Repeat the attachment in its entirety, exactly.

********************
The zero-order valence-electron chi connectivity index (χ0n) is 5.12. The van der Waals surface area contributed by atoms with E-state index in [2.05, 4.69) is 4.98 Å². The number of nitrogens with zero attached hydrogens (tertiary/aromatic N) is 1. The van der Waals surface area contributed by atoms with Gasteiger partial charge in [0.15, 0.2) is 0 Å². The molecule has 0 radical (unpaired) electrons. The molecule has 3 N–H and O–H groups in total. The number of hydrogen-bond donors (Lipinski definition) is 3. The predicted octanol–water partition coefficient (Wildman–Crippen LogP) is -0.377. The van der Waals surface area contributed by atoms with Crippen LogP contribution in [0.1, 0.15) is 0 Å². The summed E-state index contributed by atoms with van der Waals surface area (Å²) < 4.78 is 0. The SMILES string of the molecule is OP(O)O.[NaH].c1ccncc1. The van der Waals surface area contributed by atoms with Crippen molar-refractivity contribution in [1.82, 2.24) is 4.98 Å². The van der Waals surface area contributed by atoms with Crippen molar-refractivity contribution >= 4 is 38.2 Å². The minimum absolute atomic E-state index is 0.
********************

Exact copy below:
The zero-order valence-electron chi connectivity index (χ0n) is 5.12. The van der Waals surface area contributed by atoms with E-state index in [2.05, 4.69) is 4.98 Å². The number of nitrogens with zero attached hydrogens (tertiary/aromatic N) is 1. The van der Waals surface area contributed by atoms with Gasteiger partial charge in [0.15, 0.2) is 0 Å². The molecule has 0 radical (unpaired) electrons. The molecule has 3 N–H and O–H groups in total. The number of hydrogen-bond donors (Lipinski definition) is 3. The predicted octanol–water partition coefficient (Wildman–Crippen LogP) is -0.377. The van der Waals surface area contributed by atoms with Crippen LogP contribution in [0.1, 0.15) is 0 Å². The summed E-state index contributed by atoms with van der Waals surface area (Å²) < 4.78 is 0. The SMILES string of the molecule is OP(O)O.[NaH].c1ccncc1. The van der Waals surface area contributed by atoms with Crippen molar-refractivity contribution in [1.82, 2.24) is 4.98 Å². The van der Waals surface area contributed by atoms with Crippen molar-refractivity contribution >= 4 is 38.2 Å². The minimum absolute atomic E-state index is 0.